This book totally understands my experience, it validates every thing that has happened since I was diagnosed, and it helps me get the support I need. It is also excellent to give to others who you want to understand what you're going through. After reading this book, it will be impossible for anyone to ever say again "but you LOOK good".
I had an appt. with a doctor the other day and he saw the book in my hand and asked to look at it. He asked my opinion on it and said he had heard it was a great book. So I of course gushed on and on about it, how the authors truly understand the effects if ICI on our self-esteem, self-concept, the guilt and shame, the frustrations, the lack of support and the suspicion we are often confronted with because our symptoms are not visible (we don't have a wheel chair or a cane, or an easily recognizable condition). So he's going to buy it so he can understand what his patients are going through and be more helpful to them!
Next I am passing this book onto my husband, might buy a few copies for relatives for Christmas and sending the link to the members of my chronic pain support group. Pass the word, this is the book that will finally change how the world responds to us.
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4.0 out of 5 stars A Great First Stop for just diagnosed July 10 2000
By drdebs
I was reminded how wonderful this book was when I picked up a copy for a friend who has just been diagnosed with an invisible chronic illness. One day, you go to the doctor and your whole life changes--forever. That's what it's like to be diagnosed with an ICI (MS, Lupus, thyroid conditions, Lyme Disease, etc.), and it can be an awfully difficult experience. The authors of this book have tried to put together some coping skills and have identified common responses to having one of these conditions, based on their own medical situation (both have ICI conditions) and their professional expertise as psychologists.
The real purpose of this book is to help people whose conditions are "invisible," and therefore ignored or underplayed in their daily lives and relationships. I would imagine that anyone who has an ICI has experienced at least once the "You're sick? You look all pink and healthy!" comment from a well-meaning friend. Actually, it's your medication, your lupus rash, or a chronic fever that gives you that oh-so-rosy glow. If this has ever happened to you or to a loved one, you will get a lot out of reading this book and realizing that you're not alone and that there are ways of coping with your condition.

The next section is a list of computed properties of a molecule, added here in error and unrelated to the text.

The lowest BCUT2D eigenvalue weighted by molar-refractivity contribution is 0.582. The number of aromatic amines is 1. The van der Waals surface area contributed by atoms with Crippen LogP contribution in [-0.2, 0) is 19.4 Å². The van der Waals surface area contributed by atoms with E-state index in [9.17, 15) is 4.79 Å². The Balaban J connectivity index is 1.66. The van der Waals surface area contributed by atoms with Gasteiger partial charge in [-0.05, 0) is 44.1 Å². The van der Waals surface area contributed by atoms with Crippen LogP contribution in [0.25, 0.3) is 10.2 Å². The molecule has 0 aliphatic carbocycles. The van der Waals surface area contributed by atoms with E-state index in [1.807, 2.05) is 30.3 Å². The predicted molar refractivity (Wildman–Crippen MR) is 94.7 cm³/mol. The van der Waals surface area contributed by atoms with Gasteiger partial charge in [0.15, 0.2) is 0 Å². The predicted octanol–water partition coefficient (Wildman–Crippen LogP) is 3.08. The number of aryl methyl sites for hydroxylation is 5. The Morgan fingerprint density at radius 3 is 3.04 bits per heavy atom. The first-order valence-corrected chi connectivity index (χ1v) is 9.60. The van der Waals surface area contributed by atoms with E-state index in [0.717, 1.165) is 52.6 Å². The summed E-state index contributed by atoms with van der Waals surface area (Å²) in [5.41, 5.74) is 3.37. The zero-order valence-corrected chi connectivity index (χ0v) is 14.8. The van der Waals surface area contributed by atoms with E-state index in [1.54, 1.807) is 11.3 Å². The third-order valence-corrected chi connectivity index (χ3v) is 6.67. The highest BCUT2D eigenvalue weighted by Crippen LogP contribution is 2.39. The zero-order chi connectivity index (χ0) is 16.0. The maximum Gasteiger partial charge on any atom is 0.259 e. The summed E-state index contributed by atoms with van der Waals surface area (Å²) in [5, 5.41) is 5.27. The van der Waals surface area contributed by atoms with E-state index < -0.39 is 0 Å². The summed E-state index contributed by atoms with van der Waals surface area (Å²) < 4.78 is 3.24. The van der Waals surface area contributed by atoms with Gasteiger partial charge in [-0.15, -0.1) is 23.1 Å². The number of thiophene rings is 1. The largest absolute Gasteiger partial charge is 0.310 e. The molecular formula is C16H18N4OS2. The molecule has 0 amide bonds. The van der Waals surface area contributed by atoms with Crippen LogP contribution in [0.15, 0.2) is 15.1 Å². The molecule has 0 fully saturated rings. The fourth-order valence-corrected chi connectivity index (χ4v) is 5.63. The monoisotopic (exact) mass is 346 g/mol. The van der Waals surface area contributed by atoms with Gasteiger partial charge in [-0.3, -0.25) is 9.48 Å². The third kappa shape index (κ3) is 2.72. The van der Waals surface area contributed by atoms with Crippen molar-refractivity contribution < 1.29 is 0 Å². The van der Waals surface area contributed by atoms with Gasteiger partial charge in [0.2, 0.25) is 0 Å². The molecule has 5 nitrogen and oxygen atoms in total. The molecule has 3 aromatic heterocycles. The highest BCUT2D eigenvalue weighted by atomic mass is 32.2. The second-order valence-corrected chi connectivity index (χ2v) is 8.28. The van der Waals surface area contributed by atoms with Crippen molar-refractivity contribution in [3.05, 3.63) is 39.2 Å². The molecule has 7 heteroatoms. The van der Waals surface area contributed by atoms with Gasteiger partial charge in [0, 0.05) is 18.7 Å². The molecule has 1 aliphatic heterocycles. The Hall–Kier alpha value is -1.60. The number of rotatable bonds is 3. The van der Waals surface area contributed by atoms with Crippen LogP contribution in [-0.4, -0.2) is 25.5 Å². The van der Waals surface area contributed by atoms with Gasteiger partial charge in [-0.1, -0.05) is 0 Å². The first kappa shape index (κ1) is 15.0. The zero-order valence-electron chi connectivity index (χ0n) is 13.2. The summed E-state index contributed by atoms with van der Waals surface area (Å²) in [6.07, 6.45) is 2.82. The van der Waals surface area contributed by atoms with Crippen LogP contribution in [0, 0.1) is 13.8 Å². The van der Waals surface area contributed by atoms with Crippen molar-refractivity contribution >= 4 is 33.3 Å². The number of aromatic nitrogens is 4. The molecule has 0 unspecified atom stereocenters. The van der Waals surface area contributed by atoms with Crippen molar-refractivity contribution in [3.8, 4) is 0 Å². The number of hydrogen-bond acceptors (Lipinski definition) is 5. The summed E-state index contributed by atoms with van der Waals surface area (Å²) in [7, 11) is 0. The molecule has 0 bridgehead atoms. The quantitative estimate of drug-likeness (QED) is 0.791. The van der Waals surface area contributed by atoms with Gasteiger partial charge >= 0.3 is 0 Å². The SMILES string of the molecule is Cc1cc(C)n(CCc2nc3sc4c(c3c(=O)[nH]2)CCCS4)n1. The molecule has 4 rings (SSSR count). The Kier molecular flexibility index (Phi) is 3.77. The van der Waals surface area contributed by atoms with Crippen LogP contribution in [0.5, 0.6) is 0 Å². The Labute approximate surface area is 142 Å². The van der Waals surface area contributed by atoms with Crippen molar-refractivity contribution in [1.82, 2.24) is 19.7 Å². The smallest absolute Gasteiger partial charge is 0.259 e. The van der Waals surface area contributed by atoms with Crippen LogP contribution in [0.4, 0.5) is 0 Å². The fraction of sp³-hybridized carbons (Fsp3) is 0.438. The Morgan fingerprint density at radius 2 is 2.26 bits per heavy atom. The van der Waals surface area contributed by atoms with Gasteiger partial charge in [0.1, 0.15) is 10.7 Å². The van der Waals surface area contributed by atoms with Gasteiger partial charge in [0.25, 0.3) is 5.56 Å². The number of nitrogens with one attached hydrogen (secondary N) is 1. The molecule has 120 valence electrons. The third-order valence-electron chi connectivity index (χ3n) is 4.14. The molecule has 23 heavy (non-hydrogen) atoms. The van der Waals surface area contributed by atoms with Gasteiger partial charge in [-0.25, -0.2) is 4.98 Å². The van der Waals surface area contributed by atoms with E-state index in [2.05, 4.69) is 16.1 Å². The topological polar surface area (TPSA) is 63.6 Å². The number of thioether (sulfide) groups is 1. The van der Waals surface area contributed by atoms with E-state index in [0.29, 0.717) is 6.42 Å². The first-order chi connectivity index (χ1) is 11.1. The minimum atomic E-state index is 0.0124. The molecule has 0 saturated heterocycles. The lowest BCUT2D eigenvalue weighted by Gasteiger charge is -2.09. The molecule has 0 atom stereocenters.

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Most recent customer reviews
5.0 out of 5 stars Practical and Welcome Resource
This is without a doubt the best book on chronic illness I have ever read. It is written well and is easy to read. Read more
Published on July 5 2000 by Mark J. Driscoll
2.0 out of 5 stars A Pat Resource
Donoghue and Siegel are taking a psychological approach to persons with invisible chronic illness, but even so, don't really have much that's new to say. Read more
Published on June 30 2000 by Courtney L. Lewis
5.0 out of 5 stars Not Just for the Chronically Ill
During 25 years of practice in clinical psychology I have found few books as helpful as this one. It does what I have always held to be the central idea of my work; to integrate... Read more
Published on March 19 2000
4.0 out of 5 stars It helped me deal with my Crohns emotionally...
I was eating healthy, exercising regularly, and getting plenty of rest - but because of my Cronic Illness, I constantly felt tired. Read more
Published on Jan. 12 2000
5.0 out of 5 stars Required reading for any caregiver
I found this book extremely helpful, not only as a sufferer of CFS and fibromyalgia, but as a nurse caring for many patients with many chronic illnesses. Read more
Published on Dec 31 1999 by Nanci
5.0 out of 5 stars I finally found something useful
I have been a CFIDS "survivor" for two years now. Living in a small town, I am one of very very few CFIDS patients. Read more
Published on Dec 16 1999
5.0 out of 5 stars ICI happens to men, too!
Probably because of the statistics that women are more susceptable (debatable, IMHO, because of social stigmas that restrict men from admitting "weakness"), this book is... Read more
Published on Dec 16 1999